Fabulous Lady’s Ride Success!
On the night of Wednesday, June 24, I led my first ride with our local Portland bicycle festival, Pedalpalooza: The Fabulous Lady’s Ride. See the proposed route here.
Highlights: The ride was fairly small, so everyone got to know each other and hang out. This led to some great conversation about bike safety and livable cities. (More on this later.)
Since the group was small, I opted out of doing some strutting through town and we rode to get beers at Bailey’s Taproom first instead of up Broadway and through the Park Blocks.
|Racking up on SW Broadway|
|Scenes from the Fabulous Lady’s Ride|
This is how the ride ended: The Fields Park, an electric bicycle to try for a spin, and sparklers at dusk.
So why are bicycle festivals important for women?
1. It’s about safety.
2. It’s about diversity.
Promoting a healthy lifestyle to people of all genders and races is extremely important for creating a society that meets the needs of everyone, and this is a big reason why cities all across America hold special bicycle festivals just for women. On July 18, Boston Women Bikes will hold a bicycle festival for women-identified only, with 50, 32, and 10 mile rides.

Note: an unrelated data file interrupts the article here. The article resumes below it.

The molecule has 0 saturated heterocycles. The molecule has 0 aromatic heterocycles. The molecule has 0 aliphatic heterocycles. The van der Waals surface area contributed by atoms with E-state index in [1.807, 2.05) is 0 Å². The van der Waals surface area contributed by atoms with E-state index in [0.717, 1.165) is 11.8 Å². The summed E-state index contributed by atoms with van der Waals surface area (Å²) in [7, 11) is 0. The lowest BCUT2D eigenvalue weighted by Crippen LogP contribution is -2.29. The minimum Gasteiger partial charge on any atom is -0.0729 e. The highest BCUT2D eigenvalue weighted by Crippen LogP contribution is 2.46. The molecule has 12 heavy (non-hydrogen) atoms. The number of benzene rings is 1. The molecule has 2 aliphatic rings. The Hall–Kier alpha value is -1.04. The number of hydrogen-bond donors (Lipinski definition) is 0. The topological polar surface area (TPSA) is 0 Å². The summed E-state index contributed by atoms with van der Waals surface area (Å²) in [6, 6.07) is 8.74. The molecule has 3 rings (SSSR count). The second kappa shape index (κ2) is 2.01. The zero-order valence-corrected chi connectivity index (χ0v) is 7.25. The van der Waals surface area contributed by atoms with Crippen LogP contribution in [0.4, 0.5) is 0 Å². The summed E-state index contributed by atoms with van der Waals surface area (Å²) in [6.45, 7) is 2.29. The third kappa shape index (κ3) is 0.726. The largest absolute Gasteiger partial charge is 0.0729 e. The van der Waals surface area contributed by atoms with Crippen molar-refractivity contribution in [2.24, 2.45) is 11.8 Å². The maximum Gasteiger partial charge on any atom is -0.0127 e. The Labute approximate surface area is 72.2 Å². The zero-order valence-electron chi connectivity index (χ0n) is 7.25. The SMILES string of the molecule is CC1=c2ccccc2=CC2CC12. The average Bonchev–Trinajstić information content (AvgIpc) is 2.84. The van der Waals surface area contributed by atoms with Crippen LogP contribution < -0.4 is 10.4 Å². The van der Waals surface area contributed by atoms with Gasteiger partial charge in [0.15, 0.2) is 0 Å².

Only days ago, Citi Bikes in NYC was the subject of a New York Times article on gender inequity in the bike share program, after launching a campaign to get more women involved. This was based on the shocking (to them) discovery that only 25% of riders using the program were women.
Without women in the streets on bicycles, no one is there to make the needs of women known, and that was another big conversation we had on the ride. “You just don’t know until you’re out there,” was a quote we agreed upon. What if there are dark areas of a bike path where you can hardly see what’s around you beyond your light? What if there is a scary blind intersection? What if the city is piling wet leaves into the bicycle lane leaving a major slipping hazard? Or a common annoyance, what if you find a busy intersection in which motorists/pedestrians/other cyclists are super rude? (That last one is more of a deterrent than you might think!)
Getting everyone out is the best way to find out whether current conditions are actually meeting people’s needs, and if not, exactly what needs to be done.
3. It’s about activism. Really!
The streets are yours to use, and bicycle festivals like Pedalpalooza encourage you to be yourself and enjoy your city in a way that promotes health and sustainability. After seeing cyclists everywhere for a month, sometimes naked or dressed in wild attire or blasting music or with glowing lights or on some rides all of the above, motorists will learn to watch for cyclists on the road. You are changing people’s perspectives of cyclists, and this will go a long way toward changing the world.